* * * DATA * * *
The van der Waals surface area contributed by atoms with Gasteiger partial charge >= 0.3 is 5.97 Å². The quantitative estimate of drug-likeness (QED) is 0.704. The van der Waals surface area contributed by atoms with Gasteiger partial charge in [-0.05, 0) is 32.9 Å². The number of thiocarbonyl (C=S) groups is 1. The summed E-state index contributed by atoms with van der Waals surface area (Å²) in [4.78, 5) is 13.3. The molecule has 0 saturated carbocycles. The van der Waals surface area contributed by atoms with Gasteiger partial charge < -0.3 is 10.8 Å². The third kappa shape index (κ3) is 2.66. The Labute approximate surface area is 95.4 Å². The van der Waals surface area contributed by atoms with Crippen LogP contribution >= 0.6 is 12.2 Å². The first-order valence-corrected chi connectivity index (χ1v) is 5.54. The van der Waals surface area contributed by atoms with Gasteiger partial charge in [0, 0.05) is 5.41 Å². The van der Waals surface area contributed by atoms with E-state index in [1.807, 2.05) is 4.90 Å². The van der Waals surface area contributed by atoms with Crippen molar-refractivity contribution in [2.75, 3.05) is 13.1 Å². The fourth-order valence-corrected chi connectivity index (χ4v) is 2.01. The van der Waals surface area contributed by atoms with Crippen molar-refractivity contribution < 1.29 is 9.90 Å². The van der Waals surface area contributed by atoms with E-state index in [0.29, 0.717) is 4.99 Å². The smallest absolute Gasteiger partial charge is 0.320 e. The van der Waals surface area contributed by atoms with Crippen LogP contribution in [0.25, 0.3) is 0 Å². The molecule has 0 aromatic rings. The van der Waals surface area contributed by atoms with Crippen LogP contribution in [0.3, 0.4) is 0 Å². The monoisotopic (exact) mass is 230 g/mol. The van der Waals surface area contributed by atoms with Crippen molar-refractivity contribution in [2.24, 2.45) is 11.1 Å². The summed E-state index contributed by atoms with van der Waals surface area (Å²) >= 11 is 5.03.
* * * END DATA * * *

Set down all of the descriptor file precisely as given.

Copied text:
The van der Waals surface area contributed by atoms with Gasteiger partial charge >= 0.3 is 5.97 Å². The quantitative estimate of drug-likeness (QED) is 0.704. The van der Waals surface area contributed by atoms with Gasteiger partial charge in [-0.05, 0) is 32.9 Å². The number of thiocarbonyl (C=S) groups is 1. The summed E-state index contributed by atoms with van der Waals surface area (Å²) in [4.78, 5) is 13.3. The molecule has 0 saturated carbocycles. The van der Waals surface area contributed by atoms with Gasteiger partial charge < -0.3 is 10.8 Å². The third kappa shape index (κ3) is 2.66. The Labute approximate surface area is 95.4 Å². The van der Waals surface area contributed by atoms with Crippen LogP contribution >= 0.6 is 12.2 Å². The first-order valence-corrected chi connectivity index (χ1v) is 5.54. The van der Waals surface area contributed by atoms with Gasteiger partial charge in [0, 0.05) is 5.41 Å². The van der Waals surface area contributed by atoms with E-state index in [1.807, 2.05) is 4.90 Å². The van der Waals surface area contributed by atoms with Crippen molar-refractivity contribution in [2.75, 3.05) is 13.1 Å². The fourth-order valence-corrected chi connectivity index (χ4v) is 2.01. The van der Waals surface area contributed by atoms with Crippen molar-refractivity contribution < 1.29 is 9.90 Å². The van der Waals surface area contributed by atoms with E-state index in [0.29, 0.717) is 4.99 Å². The smallest absolute Gasteiger partial charge is 0.320 e. The van der Waals surface area contributed by atoms with Crippen LogP contribution in [0.25, 0.3) is 0 Å². The molecule has 0 aromatic rings. The van der Waals surface area contributed by atoms with Crippen LogP contribution in [0.3, 0.4) is 0 Å². The monoisotopic (exact) mass is 230 g/mol. The van der Waals surface area contributed by atoms with Crippen molar-refractivity contribution in [2.24, 2.45) is 11.1 Å². The summed E-state index contributed by atoms with van der Waals surface area (Å²) >= 11 is 5.03.